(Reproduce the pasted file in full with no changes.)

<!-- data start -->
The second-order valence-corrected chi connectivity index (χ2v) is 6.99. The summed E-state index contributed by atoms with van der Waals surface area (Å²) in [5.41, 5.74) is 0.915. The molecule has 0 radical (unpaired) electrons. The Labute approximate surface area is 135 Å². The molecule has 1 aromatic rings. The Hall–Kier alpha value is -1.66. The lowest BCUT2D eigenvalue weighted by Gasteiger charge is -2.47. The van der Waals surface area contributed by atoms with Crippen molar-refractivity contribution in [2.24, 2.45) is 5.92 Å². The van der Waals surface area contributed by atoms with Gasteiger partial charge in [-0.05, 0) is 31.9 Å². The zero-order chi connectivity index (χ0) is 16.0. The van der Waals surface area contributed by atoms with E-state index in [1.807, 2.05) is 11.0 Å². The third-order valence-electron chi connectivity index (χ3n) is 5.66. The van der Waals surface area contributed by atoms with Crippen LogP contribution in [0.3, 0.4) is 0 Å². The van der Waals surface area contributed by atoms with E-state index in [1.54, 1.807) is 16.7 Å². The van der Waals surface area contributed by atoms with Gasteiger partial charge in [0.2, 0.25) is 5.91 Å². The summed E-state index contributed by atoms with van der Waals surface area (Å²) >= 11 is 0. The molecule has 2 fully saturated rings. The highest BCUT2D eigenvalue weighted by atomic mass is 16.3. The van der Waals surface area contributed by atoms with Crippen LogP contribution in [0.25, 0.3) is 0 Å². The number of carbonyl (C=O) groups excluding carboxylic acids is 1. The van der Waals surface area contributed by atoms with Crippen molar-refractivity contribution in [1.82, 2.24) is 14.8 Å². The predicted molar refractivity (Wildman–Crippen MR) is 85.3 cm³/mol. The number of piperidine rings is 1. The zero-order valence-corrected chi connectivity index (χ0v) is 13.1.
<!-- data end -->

The second-order valence-corrected chi connectivity index (χ2v) is 6.99. The summed E-state index contributed by atoms with van der Waals surface area (Å²) in [5.41, 5.74) is 0.915. The molecule has 0 radical (unpaired) electrons. The Labute approximate surface area is 135 Å². The molecule has 1 aromatic rings. The Hall–Kier alpha value is -1.66. The lowest BCUT2D eigenvalue weighted by Gasteiger charge is -2.47. The van der Waals surface area contributed by atoms with Crippen molar-refractivity contribution in [2.24, 2.45) is 5.92 Å². The van der Waals surface area contributed by atoms with Gasteiger partial charge in [-0.05, 0) is 31.9 Å². The zero-order chi connectivity index (χ0) is 16.0. The van der Waals surface area contributed by atoms with E-state index in [1.807, 2.05) is 11.0 Å². The third-order valence-electron chi connectivity index (χ3n) is 5.66. The van der Waals surface area contributed by atoms with Crippen LogP contribution in [0.3, 0.4) is 0 Å². The van der Waals surface area contributed by atoms with E-state index in [1.54, 1.807) is 16.7 Å². The van der Waals surface area contributed by atoms with Gasteiger partial charge in [0.2, 0.25) is 5.91 Å². The summed E-state index contributed by atoms with van der Waals surface area (Å²) >= 11 is 0. The molecule has 2 fully saturated rings. The highest BCUT2D eigenvalue weighted by atomic mass is 16.3. The van der Waals surface area contributed by atoms with Crippen LogP contribution in [0.25, 0.3) is 0 Å². The number of carbonyl (C=O) groups excluding carboxylic acids is 1. The van der Waals surface area contributed by atoms with Crippen molar-refractivity contribution in [1.82, 2.24) is 14.8 Å². The predicted molar refractivity (Wildman–Crippen MR) is 85.3 cm³/mol. The number of piperidine rings is 1. The zero-order valence-corrected chi connectivity index (χ0v) is 13.1.